Sandy’s garden

Woman, care for that tree!

The New York Mirror published these words on January 17, 1837: “Woodman spare that tree! / Touch not a single bough; / In youth it sheltered me, / And I’ll protect it now; / ‘Twas my forefather’s hand / That placed it near the cot, / There, woodman, let it stand, / Thy axe shall harm it not!” These words, and those of three further verses, were written by the American writer, journalist and editor George Pope Morris (1802-1864); and the poem, set to music by Henry Russell and known as, “Woodman Spare That Tree!” has been described as one of the first environmental protest songs. It was very popular in its time as, indeed, was much of Morris’s work, to the point where Graham’s Magazine in Philadelphia promised Morris $50 for any work he wanted to publish in the periodical. And here endeth the history lesson.

And the second lesson … the lesson on tree care … begins now. It’s rather late in the day to appeal to the woodman to spare any of the trees that have been grown and already cut down for the Christmas market: but it’s not too late to offer some guidance on ways to care for a real cut Christmas tree during the festive season, to keep it looking fresh and fragrant. First of all, you should put the base of your tree in a bucket of water as soon as you get it home. Unless the tree was cut down while you were waiting, it will already have produced a seal … in the same way that our bodies react to cuts to close them up as quickly as possible … to inhibit loss of moisture: but even so, placing the cut trunk in water will help the tree recover some of the moisture that is has already lost. This seal does mean, however, that before you erect your tree in its Christmas position, you must cut between 25mm and 50mm … say, between one and two inches … off the base of the trunk to make it as easy as possible for the dying tree to suck up as much water as it can. And do bear in mind that a cut tree will take up a surprising amount of water during its last days of life. Depending on its size, it will need between half-a-litre and four-and-a-half litres of water every day … say, between half-a-pint and the better part of a gallon … in a bid to hold on to its needles and to keep its lovely green colour. This means, of course, that you must stand your tree in a suitably large, non-porous container; and it means that you should never buy a tree that has had a wooden base nailed to the bottom of the trunk “for your convenience.” And topping up the tree’s water container every day means just that … do it every day.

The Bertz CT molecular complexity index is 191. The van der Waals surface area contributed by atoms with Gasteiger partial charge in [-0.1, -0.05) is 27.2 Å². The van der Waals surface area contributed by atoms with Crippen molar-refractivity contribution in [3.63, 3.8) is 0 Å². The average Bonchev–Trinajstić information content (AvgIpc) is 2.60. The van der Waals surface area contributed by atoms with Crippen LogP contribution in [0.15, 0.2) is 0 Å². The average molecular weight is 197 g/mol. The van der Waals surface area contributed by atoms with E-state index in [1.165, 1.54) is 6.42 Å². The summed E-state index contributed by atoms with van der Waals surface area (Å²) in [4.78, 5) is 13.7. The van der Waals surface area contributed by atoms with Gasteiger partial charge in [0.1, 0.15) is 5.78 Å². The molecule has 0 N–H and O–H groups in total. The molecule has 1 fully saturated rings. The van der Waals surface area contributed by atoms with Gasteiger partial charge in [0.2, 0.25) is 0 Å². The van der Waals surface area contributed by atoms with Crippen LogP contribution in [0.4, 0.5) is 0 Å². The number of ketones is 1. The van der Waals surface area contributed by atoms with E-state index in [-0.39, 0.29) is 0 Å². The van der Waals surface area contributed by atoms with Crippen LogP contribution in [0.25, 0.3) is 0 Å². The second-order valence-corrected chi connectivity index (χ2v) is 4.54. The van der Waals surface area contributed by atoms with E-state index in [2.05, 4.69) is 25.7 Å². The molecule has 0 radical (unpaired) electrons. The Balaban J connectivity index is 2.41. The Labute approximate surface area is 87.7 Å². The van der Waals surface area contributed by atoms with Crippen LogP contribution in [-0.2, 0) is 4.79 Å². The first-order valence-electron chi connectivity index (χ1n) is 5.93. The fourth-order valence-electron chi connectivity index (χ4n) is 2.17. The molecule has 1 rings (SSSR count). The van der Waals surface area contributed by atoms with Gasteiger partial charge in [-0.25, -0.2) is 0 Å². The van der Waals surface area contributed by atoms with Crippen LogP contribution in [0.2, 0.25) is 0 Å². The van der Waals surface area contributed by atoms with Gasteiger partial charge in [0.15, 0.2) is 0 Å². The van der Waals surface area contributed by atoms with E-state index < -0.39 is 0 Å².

A surprising number of people remove the netting in which the tree is almost certainly wrapped before they try to erect it. It’s a lot easier to leave the netting on as long as possible; this will help you give the tree a good shake out-of-doors to remove already-dead needles or debris; and it will help you handle the tree indoors. Choose a place as far away from a radiator or a fire as is realistically possible, for you want to do what you can to reduce transpiration … the transfer of water from the tree to the air in your room … to keep the tree looking its best for as long as possible. Wrapped up in its netting, it can be difficult to guess how far the tree’s branches will spread but, as a rough guide, the tree will spread until it is something like as wide as it is high. This is not a sudden process, of course for, if the tree has been recently cut and still has plenty of sap, the branches will start off pointing upwards after you have removed the netting; and as the tree dries out despite your best efforts, they will gradually sag until they are horizontal or even sloping downward a tad.

And here endeth the second lesson. Sadly, perhaps, despite your best efforts, your cut tree is dying; but look after it in its dying days; give it a good end; and enjoy it over the Christmas and New Year period.

Sandy Simpson, Polmont Horticultural Society